• TABLE OF CONTENTS
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 Step 1. Crop rotation
 Step 2. Soil tillage
 Step 3. Fertilizer relationships...
 Step 4. Seed treatment
 Step 5. Resistant varieties
 Step 6. Planting date and depth...
 Step 7. Use of foliar applications...
 Table 2: Information related to...
 Figure 1: Growth stages in...






Group Title: Plant protection pointers/Extension plant pathology reports
Title: Disease control program for small grains
CITATION PAGE IMAGE ZOOMABLE PAGE TEXT
Full Citation
STANDARD VIEW MARC VIEW
Permanent Link: http://ufdc.ufl.edu/UF00066911/00001
 Material Information
Title: Disease control program for small grains
Series Title: Extension Plant Pathology Report 27
Translated Title: Plant Protection Pointers ( English )
Physical Description: Book
Language: English
Creator: Kucharek, Tom
Publisher: Florida Cooperative Extension Service, Institute of Food and Agricultural Sciences, University of Florida
Publication Date: 2003
 Subjects
Spatial Coverage: North America -- United States of America -- Florida
 Notes
Funding: Florida Historical Agriculture and Rural Life
 Record Information
Bibliographic ID: UF00066911
Volume ID: VID00001
Source Institution: Marston Science Library, George A. Smathers Libraries, University of Florida
Holding Location: Florida Agricultural Experiment Station, Florida Cooperative Extension Service, Florida Department of Agriculture and Consumer Services, and the Engineering and Industrial Experiment Station; Institute for Food and Agricultural Services (IFAS), University of Florida
Rights Management: All rights reserved by the source institution and holding location.

Table of Contents
    Step 1. Crop rotation
        Page 1
    Step 2. Soil tillage
        Page 1
    Step 3. Fertilizer relationships with diseases of small grains
        Page 2
    Step 4. Seed treatment
        Page 2
    Step 5. Resistant varieties
        Page 3
    Step 6. Planting date and depth of planting
        Page 3
    Step 7. Use of foliar applications of fungicides for the suppression of foliar diseases of small grains
        Page 4
    Table 2: Information related to fungicides labeled for use on small grains produced for grain
        Page 5
    Figure 1: Growth stages in cereals
        Page 6
Full Text
















Plant Protection Pointers

EXTENSION PLANT PATHOLOGY REPORT NO. 27
GAINESVILLE, FLORIDA, SEPTEMBER, 2003

DISEASE CONTROL PROGRAM FOR SMALL GRAINS

By Tom Kucharek

Numerous diseases occur in small grains in Florida. Plant Pathology Fact Sheets numbers 38
and 53 contain information on the life cycles of the organisms that cause diseases of small grains and
they contain color photographs of the most common diseases of small grains in Florida. This publi-
cation provides information on specific tactics used for suppressing the common plant diseases.

Sequential Control Practices for Diseases of Small Grains

Step 1. CROP ROTATION
It is best not to plant small grains on the same land in sequential years. However, with the
decline of available land for crop production, rotation may be difficult. Possibly you can alternate
different small grains on the same land from year to year because certain diseases of one small grain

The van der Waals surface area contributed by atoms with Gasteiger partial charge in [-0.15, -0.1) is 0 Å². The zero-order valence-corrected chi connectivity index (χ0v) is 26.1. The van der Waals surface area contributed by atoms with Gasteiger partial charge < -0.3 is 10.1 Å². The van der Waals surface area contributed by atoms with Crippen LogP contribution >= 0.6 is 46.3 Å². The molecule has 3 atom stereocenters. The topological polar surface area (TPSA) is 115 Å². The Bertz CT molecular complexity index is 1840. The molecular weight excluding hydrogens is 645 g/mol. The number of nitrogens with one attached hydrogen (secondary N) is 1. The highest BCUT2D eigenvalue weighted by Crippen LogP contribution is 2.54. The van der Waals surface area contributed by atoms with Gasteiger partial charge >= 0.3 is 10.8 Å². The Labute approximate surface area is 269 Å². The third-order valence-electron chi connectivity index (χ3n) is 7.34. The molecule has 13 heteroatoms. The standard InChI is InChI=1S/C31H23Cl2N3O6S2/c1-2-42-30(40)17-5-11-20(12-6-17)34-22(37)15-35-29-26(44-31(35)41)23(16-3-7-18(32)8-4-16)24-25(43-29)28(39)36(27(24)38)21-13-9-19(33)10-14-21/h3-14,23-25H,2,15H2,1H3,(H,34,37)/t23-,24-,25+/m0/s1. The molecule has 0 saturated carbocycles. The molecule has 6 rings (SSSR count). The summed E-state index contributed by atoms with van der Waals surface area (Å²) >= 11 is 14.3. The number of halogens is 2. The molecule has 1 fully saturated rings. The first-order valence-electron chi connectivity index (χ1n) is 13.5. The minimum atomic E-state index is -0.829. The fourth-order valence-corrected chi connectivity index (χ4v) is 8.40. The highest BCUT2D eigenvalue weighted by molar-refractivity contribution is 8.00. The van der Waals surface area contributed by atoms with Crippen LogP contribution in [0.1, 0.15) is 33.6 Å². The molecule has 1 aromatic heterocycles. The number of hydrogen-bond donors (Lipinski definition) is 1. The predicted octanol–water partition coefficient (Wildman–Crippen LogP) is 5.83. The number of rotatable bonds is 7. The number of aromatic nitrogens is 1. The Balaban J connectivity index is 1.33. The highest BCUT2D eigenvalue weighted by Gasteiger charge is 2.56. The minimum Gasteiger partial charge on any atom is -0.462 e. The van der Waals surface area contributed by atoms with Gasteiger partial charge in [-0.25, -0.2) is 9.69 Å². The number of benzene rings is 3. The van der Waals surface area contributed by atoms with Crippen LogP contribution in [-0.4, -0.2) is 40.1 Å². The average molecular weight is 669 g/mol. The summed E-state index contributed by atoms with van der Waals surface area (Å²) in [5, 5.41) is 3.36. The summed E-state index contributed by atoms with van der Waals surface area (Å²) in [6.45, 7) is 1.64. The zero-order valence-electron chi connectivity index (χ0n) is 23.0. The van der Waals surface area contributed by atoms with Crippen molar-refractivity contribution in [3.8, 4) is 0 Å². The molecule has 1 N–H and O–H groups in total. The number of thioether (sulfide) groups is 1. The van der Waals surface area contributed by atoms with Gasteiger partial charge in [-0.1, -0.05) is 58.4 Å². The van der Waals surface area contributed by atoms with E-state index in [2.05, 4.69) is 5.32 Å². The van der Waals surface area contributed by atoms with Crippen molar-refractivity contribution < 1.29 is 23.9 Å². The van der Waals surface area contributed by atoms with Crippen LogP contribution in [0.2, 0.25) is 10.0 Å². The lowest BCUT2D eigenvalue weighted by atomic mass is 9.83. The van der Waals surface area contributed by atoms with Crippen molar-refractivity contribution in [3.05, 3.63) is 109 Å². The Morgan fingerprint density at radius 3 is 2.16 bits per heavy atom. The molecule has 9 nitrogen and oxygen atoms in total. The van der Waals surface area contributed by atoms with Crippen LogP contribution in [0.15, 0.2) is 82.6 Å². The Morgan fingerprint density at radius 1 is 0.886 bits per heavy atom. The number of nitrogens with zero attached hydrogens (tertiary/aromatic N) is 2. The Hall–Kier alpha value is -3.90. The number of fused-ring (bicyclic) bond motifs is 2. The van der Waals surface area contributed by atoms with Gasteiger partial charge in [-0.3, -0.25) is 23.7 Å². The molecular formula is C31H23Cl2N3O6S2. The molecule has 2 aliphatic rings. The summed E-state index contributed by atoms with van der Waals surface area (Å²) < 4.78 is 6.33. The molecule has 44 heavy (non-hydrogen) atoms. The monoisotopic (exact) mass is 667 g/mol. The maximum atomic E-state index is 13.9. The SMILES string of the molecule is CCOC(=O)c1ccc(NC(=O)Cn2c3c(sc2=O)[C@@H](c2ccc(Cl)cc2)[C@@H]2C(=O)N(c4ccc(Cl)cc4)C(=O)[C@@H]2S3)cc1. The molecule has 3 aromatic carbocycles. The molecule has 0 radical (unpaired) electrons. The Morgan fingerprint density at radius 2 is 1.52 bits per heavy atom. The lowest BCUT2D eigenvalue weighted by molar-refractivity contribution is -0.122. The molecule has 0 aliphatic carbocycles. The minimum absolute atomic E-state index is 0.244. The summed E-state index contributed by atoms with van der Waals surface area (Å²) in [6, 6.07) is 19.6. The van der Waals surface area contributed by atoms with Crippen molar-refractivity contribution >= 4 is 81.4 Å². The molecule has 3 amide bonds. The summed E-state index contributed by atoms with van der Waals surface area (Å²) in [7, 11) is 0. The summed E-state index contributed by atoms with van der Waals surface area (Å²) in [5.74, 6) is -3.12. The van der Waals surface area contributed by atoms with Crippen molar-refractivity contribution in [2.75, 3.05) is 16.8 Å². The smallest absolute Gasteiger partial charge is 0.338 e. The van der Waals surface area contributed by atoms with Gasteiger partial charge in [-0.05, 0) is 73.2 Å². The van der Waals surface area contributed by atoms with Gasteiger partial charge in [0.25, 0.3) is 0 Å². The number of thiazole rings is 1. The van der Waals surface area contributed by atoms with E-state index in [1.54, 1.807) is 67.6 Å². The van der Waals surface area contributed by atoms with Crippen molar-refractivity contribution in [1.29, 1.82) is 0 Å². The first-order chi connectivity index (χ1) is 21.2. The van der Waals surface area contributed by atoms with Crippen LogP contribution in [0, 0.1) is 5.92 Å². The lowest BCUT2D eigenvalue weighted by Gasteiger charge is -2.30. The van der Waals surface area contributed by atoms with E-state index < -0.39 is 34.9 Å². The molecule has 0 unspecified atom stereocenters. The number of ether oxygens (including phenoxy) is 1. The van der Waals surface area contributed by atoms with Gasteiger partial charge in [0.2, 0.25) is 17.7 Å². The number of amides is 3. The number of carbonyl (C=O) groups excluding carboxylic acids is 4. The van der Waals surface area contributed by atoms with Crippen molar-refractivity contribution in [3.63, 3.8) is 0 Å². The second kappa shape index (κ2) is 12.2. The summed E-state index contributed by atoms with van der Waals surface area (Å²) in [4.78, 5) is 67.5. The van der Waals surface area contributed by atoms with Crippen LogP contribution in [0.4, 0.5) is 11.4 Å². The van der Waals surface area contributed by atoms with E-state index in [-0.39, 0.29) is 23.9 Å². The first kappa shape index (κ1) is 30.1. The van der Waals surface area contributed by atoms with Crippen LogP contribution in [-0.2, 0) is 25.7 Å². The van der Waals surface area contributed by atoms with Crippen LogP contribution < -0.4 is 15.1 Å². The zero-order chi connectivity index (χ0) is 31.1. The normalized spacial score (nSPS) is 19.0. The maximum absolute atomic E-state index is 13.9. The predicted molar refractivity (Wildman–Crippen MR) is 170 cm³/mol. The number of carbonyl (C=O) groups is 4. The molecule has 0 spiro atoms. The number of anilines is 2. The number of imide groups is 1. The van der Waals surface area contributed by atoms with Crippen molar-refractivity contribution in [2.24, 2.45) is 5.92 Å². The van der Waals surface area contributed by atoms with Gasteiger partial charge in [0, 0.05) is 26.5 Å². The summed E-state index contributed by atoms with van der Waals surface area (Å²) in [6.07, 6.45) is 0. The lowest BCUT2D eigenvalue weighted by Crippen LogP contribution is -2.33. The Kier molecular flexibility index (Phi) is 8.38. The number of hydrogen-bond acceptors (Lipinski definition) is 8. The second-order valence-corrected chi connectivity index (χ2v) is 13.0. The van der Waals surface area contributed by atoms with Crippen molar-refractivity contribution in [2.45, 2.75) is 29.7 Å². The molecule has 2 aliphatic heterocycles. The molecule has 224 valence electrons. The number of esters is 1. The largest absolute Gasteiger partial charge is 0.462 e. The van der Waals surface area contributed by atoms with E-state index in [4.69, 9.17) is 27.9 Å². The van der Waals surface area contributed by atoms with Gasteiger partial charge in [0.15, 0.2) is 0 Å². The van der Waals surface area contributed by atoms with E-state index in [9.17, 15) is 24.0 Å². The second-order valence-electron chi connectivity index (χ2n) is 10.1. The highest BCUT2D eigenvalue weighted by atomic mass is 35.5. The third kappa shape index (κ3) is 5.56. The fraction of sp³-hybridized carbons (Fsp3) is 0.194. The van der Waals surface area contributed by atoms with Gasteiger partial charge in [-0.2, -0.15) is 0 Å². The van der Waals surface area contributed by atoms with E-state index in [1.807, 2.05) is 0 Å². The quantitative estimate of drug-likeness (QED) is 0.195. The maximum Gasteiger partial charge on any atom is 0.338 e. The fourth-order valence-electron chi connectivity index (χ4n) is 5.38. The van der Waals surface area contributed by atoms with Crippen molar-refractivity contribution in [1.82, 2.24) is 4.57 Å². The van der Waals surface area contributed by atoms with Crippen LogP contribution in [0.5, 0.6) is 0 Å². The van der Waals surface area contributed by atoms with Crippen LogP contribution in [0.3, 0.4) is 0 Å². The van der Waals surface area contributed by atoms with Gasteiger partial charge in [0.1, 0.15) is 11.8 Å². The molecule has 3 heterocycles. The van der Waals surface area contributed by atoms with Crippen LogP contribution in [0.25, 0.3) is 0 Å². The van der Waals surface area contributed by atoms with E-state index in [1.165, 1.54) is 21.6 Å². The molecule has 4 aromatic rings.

crop do not occur on other species of small grains. For example, glume blotch of wheat does not
occur in oats or rye. Also, soilborne wheat mosaic virus infects wheat, but not oats or rye. Soilborne
mosaic viruses of oats and rye have been found in Florida, but up to this time, they have been incon-
sequential in commercial settings. The planting of soybeans or cotton or other summer crops be-
tween the winter small grains season is double cropping and not crop rotation. Crop rotation relates
to years not crops within a year.

Step 2 SOIL TILLAGE
Where conventional plowing and disking is used prior to planting small grains, the old crop
debris needs to decompose for approximately 30 days so that beneficial organisms in the soil are
allowed to build up. Planting into green manure before decomposition is likely to result in develop-
ment of seeding blights from organisms such as Rhizoctonia spp. Planting into a stale seed bed with
surface debris from previous crops has been successful provided good seed to soil contact is
achieved and the small grain seed is not planted more than and 1" deep. The seed should have a
fungicide seed treatment.


1




















Plant Protection Pointers

EXTENSION PLANT PATHOLOGY REPORT NO. 27
GAINESVILLE, FLORIDA, SEPTEMBER, 2003

DISEASE CONTROL PROGRAM FOR SMALL GRAINS

By Tom Kucharek

Numerous diseases occur in small grains in Florida. Plant Pathology Fact Sheets numbers 38
and 53 contain information on the life cycles of the organisms that cause diseases of small grains and
they contain color photographs of the most common diseases of small grains in Florida. This publi-
cation provides information on specific tactics used for suppressing the common plant diseases.

Sequential Control Practices for Diseases of Small Grains

Step 1. CROP ROTATION
It is best not to plant small grains on the same land in sequential years. However, with the
decline of available land for crop production, rotation may be difficult. Possibly you can alternate
different small grains on the same land from year to year because certain diseases of one small grain
crop do not occur on other species of small grains. For example, glume blotch of wheat does not
occur in oats or rye. Also, soilborne wheat mosaic virus infects wheat, but not oats or rye. Soilborne
mosaic viruses of oats and rye have been found in Florida, but up to this time, they have been incon-
sequential in commercial settings. The planting of soybeans or cotton or other summer crops be-
tween the winter small grains season is double cropping and not crop rotation. Crop rotation relates
to years not crops within a year.

Step 2 SOIL TILLAGE
Where conventional plowing and disking is used prior to planting small grains, the old crop
debris needs to decompose for approximately 30 days so that beneficial organisms in the soil are
allowed to build up. Planting into green manure before decomposition is likely to result in develop-
ment of seeding blights from organisms such as Rhizoctonia spp. Planting into a stale seed bed with
surface debris from previous crops has been successful provided good seed to soil contact is